Hemmen – Hemmen Estate
B12
Hemmen
1307

Hemmen – Hemmen Estate

Hemmen – Hemmen Estate
Hemmen – Hemmen Estate
Hemmen – Hemmen Estate
Hemmen – Hemmen Estate
Hemmen – Hemmen Estate
Hemmen – Hemmen Estate
Hemmen – Hemmen Estate
Hemmen – Hemmen Estate

Hemmen Estate is a haven of tranquillity spread over 700 hectares of pasture and woodland.  An 18th-century English-style park forms an idyllic backdrop for the ruins of Hemmen House, which was completely destroyed in the winter of 1945 after a battle between German paratroopers and Canadian soldiers.

Van Lynden
The earliest record of Hemmen House dates from the 14th century, when Steven van Lynden was named its first lord. The Van Lyndens came from nearby Lienden and belonged to the old nobility of Gelderland. One very influential descendent from this noble family was Willem van Lynden (1729-1787), the 13th Lord of Hemmen and Viscount of Nijmegen. He was a friend and advisor to governor (stadholder) William V. When the patriots forced William V to flee The Hague in 1786, he was invited by Van Lynden to stay at the Valkhof in Nijmegen.

From castle…
Hemmen was originally built as a castle. It was centred around a keep to which a wing and a walled courtyard were added. A drawbridge provided access to the stronghold across a moat, but in the first half of the 18th century, the castle was destroyed by fire. In 1757, a grand, stately country house was built on the foundations of the old castle and the moat was filled in. An English-style garden was created on the grounds surrounding the house, where fruit, vegetables and flowers were grown. The gardens even boasted a greenhouse for growing grapes. The gardens are still there today.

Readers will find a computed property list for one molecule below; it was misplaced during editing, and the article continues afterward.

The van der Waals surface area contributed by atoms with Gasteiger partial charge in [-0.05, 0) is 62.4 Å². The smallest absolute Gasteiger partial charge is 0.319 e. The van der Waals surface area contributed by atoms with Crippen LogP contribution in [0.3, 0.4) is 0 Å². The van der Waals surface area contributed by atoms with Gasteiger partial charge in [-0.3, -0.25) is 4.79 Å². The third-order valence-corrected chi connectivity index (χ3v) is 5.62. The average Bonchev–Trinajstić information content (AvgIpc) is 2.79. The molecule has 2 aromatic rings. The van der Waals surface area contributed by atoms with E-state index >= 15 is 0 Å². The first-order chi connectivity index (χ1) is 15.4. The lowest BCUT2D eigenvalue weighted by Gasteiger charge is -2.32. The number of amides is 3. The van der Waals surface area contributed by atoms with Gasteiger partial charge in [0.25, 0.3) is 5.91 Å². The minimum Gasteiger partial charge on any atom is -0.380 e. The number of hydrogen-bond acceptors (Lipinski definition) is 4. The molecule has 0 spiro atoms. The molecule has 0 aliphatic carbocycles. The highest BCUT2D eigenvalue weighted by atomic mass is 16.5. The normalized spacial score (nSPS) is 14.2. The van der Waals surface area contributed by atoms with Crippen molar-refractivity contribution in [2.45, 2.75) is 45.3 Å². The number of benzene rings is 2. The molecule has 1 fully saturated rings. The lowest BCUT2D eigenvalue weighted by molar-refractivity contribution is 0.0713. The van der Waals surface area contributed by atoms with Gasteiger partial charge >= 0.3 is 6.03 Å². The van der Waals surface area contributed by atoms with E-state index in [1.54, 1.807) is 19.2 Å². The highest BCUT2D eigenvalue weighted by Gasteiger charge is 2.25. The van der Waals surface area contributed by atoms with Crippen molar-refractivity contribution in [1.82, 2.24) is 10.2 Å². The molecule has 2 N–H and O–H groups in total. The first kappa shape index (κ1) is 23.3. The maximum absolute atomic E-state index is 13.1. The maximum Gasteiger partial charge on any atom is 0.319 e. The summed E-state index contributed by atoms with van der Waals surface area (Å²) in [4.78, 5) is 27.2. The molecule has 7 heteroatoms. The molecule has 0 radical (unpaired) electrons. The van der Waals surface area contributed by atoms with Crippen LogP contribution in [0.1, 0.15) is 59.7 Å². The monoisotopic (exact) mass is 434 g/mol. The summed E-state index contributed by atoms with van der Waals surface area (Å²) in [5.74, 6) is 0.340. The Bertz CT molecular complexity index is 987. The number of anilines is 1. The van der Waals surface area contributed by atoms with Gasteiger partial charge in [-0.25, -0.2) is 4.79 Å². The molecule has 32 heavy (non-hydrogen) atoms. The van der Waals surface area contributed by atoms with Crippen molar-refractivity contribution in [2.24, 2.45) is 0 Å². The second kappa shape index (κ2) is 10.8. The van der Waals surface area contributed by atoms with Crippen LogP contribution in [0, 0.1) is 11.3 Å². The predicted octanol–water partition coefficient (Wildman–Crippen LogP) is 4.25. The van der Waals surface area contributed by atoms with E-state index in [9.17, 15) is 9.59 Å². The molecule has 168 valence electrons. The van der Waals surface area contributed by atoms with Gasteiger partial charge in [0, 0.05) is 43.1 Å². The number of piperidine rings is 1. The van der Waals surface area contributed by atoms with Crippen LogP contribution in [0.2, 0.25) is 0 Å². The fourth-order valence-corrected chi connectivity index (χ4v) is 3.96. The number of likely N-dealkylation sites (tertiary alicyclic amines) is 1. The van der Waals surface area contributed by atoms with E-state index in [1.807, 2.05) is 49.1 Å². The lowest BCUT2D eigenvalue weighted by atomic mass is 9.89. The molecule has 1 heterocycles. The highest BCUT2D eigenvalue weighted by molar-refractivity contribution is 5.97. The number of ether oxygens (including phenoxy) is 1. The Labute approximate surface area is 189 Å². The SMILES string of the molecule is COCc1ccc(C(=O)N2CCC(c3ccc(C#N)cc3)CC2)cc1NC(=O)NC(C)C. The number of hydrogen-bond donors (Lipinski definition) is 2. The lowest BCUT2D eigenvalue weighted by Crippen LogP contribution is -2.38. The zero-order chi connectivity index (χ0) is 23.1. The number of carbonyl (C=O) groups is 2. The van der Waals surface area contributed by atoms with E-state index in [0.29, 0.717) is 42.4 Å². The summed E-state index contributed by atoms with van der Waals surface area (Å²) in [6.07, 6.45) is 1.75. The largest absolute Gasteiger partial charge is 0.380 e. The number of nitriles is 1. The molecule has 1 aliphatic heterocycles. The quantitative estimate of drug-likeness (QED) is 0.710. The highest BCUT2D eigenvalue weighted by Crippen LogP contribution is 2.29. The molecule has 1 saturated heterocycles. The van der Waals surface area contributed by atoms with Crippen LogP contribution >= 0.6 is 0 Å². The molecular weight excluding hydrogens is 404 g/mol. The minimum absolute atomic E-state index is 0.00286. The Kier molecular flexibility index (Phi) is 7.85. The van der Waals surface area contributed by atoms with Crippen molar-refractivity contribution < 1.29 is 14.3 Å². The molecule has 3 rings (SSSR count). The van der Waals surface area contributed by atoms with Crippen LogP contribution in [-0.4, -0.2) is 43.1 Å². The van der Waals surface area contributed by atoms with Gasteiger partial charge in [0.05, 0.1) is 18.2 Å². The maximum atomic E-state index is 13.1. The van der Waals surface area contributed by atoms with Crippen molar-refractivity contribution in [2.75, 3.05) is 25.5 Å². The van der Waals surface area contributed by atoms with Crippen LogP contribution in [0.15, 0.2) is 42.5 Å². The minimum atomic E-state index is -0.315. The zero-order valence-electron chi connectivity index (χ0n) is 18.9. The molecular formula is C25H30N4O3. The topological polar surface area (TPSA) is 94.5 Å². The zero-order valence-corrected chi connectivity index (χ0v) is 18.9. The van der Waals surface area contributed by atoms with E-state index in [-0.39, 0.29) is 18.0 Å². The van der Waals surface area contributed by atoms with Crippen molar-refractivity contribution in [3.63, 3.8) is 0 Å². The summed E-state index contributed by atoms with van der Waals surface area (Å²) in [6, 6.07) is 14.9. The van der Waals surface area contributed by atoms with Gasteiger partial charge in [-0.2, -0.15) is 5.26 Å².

…to ruins
In December 1944, the German occupiers flooded the entire Betuwe region. Hemmen House found itself in the centre of this chaotic front line. In early 1945, German soldiers had entrenched themselves in the house, where they were attacked by Canadian troops. Yet the Germans and the house proved stubborn when it came to surrender. Neither mortars nor tank shells could set the house on fire. The master stroke for the Canadians was smoke grenades filled with highly-flammable phosphorous. The stately country home was reduced to ashes and the Germans were driven out.

Hemmen – Hemmen Estate
Hemmen – Hemmen Estate
Hemmen – Hemmen Estate
Hemmen – Hemmen Estate
Hemmen – Hemmen Estate
Hemmen – Hemmen Estate
Hemmen – Hemmen Estate
Hemmen – Hemmen Estate
B 12 Landgoed Hemmen 25052013
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